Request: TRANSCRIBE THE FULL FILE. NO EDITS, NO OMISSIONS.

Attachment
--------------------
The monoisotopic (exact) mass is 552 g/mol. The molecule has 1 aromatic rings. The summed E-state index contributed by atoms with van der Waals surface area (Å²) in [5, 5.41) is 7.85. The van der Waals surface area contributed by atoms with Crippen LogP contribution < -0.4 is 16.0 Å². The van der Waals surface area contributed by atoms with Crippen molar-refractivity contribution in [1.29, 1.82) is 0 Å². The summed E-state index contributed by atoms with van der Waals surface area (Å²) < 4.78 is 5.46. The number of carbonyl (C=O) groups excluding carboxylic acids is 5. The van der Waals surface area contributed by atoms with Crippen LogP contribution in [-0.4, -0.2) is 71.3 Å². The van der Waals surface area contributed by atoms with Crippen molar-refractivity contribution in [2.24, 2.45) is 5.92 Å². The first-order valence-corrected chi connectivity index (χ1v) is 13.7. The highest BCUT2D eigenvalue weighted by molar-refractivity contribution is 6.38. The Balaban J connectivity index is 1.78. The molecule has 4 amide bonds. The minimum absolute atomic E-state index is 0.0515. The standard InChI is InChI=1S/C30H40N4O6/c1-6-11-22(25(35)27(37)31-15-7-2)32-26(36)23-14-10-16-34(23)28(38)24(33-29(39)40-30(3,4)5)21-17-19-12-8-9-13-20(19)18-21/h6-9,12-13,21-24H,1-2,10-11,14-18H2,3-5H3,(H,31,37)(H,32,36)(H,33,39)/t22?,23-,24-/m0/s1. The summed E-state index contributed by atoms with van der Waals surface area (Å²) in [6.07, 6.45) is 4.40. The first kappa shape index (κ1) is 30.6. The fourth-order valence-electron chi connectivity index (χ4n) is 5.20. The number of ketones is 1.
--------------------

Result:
The monoisotopic (exact) mass is 552 g/mol. The molecule has 1 aromatic rings. The summed E-state index contributed by atoms with van der Waals surface area (Å²) in [5, 5.41) is 7.85. The van der Waals surface area contributed by atoms with Crippen LogP contribution < -0.4 is 16.0 Å². The van der Waals surface area contributed by atoms with Crippen molar-refractivity contribution in [1.29, 1.82) is 0 Å². The summed E-state index contributed by atoms with van der Waals surface area (Å²) < 4.78 is 5.46. The number of carbonyl (C=O) groups excluding carboxylic acids is 5. The van der Waals surface area contributed by atoms with Crippen LogP contribution in [-0.4, -0.2) is 71.3 Å². The van der Waals surface area contributed by atoms with Crippen molar-refractivity contribution in [2.24, 2.45) is 5.92 Å². The first-order valence-corrected chi connectivity index (χ1v) is 13.7. The highest BCUT2D eigenvalue weighted by molar-refractivity contribution is 6.38. The Balaban J connectivity index is 1.78. The molecule has 4 amide bonds. The minimum absolute atomic E-state index is 0.0515. The standard InChI is InChI=1S/C30H40N4O6/c1-6-11-22(25(35)27(37)31-15-7-2)32-26(36)23-14-10-16-34(23)28(38)24(33-29(39)40-30(3,4)5)21-17-19-12-8-9-13-20(19)18-21/h6-9,12-13,21-24H,1-2,10-11,14-18H2,3-5H3,(H,31,37)(H,32,36)(H,33,39)/t22?,23-,24-/m0/s1. The summed E-state index contributed by atoms with van der Waals surface area (Å²) in [6.07, 6.45) is 4.40. The first kappa shape index (κ1) is 30.6. The fourth-order valence-electron chi connectivity index (χ4n) is 5.20. The number of ketones is 1.